March 05, 2004
"consumer" and "user" both suck
My colleague Rakhi Rajani asked (on a firewalled blog), "What's the difference between a consumer vs a user?" It's not an unreasonable question in the context of interaction design, but her post inspired me to spill out the following rant. One thing leads to another and all ;-)
Rakhi doesn't like the term "user", and I agree: for me it conjures up pictures of a pale, trembling arm with a needle full of smack (YMMV, of course ;-). Of course many of the folks who sell to the "consumer" have almost exactly that metaphor in mind as their success model, but let's not go there.
Frankly, I'm done with "consumer" as well. While it is true that I do consume some things in my life, I think it's a terrible term for what we do with social, digital media. I'm done with the language and mindset of the "consumer market" too. Consumer electronics? Over. Consumer confidence? Wrong. Consumer systems? Huh? What's that mean? Here's a relevant snip of the hypertext webster definition of consume:
To destroy, as by decomposition, dissipation, waste, or fire; to use up; to expend; to waste; to burn up; to eat up; to devour.
This definition works okay for burgers and beer, but not at all for emailing, web browsing, music downloading, blogging, texting, movie-making, photo sharing, geocaching, friendster dating, flashmobbing, cameraphoning, in short, for all of the emerging uses and behaviors of a mobile, digital, connected society. These are not about consumption, they are acts of creation, communication, connection, community, and experience. They occur in a world of multiplicity and abundance rather than scarcity. "Consumer" and "user" are completely inadequate words to describe the roles of people in the modern world (you could argue that they never were adequate, but that's another discussion).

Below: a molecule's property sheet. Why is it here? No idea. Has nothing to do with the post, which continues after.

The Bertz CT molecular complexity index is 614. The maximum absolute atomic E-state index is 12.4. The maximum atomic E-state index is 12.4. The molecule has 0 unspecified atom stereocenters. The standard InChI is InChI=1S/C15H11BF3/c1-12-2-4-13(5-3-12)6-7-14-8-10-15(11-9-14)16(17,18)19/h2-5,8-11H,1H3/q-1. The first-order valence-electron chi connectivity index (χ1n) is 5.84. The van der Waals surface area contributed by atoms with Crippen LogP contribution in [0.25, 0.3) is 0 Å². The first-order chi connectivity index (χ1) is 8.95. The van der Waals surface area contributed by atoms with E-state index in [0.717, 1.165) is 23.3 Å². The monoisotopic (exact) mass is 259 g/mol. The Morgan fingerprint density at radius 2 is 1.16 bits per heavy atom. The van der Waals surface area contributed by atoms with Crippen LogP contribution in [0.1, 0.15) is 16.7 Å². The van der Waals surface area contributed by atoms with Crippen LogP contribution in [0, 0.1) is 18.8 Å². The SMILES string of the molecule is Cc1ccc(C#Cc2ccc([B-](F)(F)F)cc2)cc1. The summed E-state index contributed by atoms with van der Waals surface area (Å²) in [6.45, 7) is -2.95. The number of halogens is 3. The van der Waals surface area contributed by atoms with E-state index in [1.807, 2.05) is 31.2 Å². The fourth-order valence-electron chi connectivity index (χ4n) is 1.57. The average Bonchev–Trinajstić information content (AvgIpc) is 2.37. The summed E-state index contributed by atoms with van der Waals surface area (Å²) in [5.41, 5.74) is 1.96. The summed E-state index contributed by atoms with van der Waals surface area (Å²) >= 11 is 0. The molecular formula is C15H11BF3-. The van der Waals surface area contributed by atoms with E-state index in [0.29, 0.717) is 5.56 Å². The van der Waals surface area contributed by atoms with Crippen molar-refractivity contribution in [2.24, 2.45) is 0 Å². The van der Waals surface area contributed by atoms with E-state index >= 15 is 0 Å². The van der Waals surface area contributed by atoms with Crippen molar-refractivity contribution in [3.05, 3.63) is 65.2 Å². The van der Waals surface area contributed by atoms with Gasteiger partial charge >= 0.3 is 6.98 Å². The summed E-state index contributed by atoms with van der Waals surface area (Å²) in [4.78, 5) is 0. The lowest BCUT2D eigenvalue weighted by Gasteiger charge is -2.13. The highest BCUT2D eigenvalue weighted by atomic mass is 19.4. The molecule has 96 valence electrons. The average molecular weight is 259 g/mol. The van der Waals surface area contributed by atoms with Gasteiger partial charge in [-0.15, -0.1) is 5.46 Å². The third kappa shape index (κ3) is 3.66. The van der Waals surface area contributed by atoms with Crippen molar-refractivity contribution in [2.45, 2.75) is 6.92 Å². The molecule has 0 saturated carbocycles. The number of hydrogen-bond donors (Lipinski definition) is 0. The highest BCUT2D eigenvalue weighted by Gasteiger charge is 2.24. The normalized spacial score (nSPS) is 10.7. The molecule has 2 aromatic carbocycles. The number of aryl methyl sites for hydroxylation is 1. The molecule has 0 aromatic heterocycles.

I'll agree that it is useful, even a requirement, to have a set of descriptive words for the human objects of our interest, so if not "consumer" and "user", then what? Some moderately clever wordsmiths are already on the case: consider producer + consumer = "prosumer" (don't you love WordSpy?), an unfortunate-sounding neologism that tried to head in the right direction but was co-opted early on by marketeers seeking to corral their highest-margin customers. Okay, next. "Humans" seems just a bit too broad and passive. "Digital nomads"? "Social mediators"? "Experience communities"? Hrm. Guess we just don't have the right language yet.
So consider this a challenge, ye blogospherians. Let's come up with some terms that don't suck.Posted by Gene at March 5, 2004 12:09 PM